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Linné on line arrow Linnaeus and Pharmacy arrow Animals in Medicine arrow Medical insects irritate

Medical insects irritate

Spanish fly is the trade name of a green, shimmering beetle that has a history in medicine.
Photo: Håkan Tunón.

Another reputable drug was the Spanish fly, or blister beetle, a dried, emerald green beetle, Lytta vesicatoria, recommended by, among others, the 18th century Swedish doctor Rosén von Rosenstein. It was said to help headaches “all severe fevers, for toothache, when it results from rheumatism, all fevers with rashes, inflammatory fevers, runny eyes and ears, hip pains”.

Even during the 20th century ”drawing plasters” have been made where the plaster’s ability to irritate the skin and cause blisters has been used. When the blister broke the disease was drawn out with the liquid. It was thought that an internal inflammation could be drawn to the surface. Today we know that the beetle contains a substance, cantharidin, which is a strong skin irritant and which causes blistering when coming into contact with the skin. When the skin is irritated, the blood flows more quickly in the surface blood vessels giving a feeling of relief from aching muscles, rheumatism and so on. That is why the ointment works. The Spanish fly’s ability to increase the surface blood flow has also been used in other contexts, for example as an aphrodisiac – a potency improving product – for men.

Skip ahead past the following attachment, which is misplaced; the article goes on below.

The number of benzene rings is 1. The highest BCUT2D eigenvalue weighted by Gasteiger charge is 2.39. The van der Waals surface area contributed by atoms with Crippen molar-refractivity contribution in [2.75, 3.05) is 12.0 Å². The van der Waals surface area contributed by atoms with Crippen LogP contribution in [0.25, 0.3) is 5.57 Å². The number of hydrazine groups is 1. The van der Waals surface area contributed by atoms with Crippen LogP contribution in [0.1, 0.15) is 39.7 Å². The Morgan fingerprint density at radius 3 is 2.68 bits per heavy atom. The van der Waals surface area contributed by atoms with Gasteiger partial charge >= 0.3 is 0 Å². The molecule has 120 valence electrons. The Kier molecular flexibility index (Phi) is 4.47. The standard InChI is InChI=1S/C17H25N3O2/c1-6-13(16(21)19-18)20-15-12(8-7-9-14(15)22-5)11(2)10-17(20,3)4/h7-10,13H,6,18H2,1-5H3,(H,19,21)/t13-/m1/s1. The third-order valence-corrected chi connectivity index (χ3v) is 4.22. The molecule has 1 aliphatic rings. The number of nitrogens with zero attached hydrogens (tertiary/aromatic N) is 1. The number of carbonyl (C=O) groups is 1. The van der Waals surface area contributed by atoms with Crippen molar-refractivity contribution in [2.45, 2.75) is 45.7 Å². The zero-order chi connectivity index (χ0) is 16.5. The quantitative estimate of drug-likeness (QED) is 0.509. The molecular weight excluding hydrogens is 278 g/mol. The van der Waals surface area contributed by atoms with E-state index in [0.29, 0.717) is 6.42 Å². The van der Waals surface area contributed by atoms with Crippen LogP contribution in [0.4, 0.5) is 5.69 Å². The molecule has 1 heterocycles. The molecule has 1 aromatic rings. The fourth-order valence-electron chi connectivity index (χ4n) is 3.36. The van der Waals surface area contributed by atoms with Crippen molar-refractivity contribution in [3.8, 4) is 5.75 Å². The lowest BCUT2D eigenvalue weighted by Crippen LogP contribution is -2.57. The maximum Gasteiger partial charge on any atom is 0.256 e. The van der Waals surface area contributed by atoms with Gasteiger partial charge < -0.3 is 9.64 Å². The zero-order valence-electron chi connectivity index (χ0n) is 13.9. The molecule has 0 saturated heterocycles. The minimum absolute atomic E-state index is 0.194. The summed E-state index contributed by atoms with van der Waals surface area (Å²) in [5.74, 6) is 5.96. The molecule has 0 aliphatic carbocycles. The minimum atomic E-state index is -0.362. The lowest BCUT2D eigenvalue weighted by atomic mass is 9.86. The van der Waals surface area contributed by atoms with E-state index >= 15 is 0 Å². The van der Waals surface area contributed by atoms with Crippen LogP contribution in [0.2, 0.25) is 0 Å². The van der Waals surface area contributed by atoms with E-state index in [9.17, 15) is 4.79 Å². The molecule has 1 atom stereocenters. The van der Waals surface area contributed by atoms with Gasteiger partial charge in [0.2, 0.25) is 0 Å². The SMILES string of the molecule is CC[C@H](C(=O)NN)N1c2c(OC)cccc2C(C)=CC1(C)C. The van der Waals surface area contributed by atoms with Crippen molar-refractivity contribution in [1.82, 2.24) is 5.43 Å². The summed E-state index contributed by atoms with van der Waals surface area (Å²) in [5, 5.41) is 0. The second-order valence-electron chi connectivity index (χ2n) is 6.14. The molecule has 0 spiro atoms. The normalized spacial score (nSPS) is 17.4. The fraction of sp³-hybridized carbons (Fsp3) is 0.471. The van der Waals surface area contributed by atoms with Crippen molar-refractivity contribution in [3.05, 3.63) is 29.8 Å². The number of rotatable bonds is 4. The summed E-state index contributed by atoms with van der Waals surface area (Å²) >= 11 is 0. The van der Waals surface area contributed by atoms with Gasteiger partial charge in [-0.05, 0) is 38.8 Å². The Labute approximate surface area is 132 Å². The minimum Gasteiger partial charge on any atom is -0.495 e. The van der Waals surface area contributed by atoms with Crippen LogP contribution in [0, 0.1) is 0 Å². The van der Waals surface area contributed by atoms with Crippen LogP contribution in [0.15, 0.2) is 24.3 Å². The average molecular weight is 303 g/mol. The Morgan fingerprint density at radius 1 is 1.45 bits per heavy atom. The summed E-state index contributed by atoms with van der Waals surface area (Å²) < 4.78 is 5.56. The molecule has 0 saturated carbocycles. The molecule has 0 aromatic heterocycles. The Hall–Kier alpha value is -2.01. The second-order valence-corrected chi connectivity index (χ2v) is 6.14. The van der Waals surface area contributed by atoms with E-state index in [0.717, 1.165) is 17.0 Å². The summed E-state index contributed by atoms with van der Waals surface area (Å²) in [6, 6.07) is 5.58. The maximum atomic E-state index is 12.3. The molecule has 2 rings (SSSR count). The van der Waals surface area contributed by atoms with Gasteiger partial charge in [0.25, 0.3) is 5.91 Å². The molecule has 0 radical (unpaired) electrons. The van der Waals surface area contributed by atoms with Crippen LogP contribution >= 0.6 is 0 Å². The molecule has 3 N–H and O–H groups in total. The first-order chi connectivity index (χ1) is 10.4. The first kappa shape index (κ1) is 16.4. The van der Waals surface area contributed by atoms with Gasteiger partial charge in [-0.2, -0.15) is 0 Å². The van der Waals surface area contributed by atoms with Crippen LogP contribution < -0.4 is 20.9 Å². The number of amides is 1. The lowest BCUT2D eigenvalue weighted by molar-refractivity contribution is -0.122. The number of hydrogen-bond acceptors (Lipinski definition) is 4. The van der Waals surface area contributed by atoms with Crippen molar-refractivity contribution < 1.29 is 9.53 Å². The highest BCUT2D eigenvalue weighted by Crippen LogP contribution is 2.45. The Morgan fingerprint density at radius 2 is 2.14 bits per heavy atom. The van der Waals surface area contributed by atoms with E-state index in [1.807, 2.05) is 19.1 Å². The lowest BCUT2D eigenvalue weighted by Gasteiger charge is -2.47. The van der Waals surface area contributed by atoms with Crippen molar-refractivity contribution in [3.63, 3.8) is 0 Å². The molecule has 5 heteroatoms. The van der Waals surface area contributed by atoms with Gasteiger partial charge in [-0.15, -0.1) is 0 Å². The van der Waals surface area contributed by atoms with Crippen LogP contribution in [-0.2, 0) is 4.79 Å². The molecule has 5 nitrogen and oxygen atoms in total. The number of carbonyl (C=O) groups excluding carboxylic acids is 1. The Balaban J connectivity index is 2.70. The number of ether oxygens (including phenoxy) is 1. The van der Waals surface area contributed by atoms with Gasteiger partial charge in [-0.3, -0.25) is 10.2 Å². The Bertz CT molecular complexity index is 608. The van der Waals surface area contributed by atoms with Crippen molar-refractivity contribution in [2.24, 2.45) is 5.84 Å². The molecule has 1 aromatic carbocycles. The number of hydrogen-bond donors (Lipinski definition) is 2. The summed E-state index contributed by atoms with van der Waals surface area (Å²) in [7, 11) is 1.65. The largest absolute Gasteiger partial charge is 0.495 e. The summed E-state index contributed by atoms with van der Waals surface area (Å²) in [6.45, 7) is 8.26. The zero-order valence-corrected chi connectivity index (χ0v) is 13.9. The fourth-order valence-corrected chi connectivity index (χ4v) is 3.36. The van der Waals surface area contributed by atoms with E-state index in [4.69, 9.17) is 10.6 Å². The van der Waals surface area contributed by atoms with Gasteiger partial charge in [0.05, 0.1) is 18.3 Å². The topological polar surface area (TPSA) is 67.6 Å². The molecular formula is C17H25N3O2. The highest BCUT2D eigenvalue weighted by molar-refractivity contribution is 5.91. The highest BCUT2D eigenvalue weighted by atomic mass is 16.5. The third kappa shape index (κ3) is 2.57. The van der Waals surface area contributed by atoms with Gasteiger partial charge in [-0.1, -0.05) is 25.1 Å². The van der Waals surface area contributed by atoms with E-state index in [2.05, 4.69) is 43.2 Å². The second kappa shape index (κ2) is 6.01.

Similarly a distillation of living ants was used earlier, which principally consisted of a mixture of water with formic acid that produced a skin irritant substance that was used as a liniment.

Acidum formicum or formic acid. This bottle is in Linnaeus’ medicine cabinet in Uppsala.
Photo: Håkan Tunón with the approval of the Swedish Linnean Society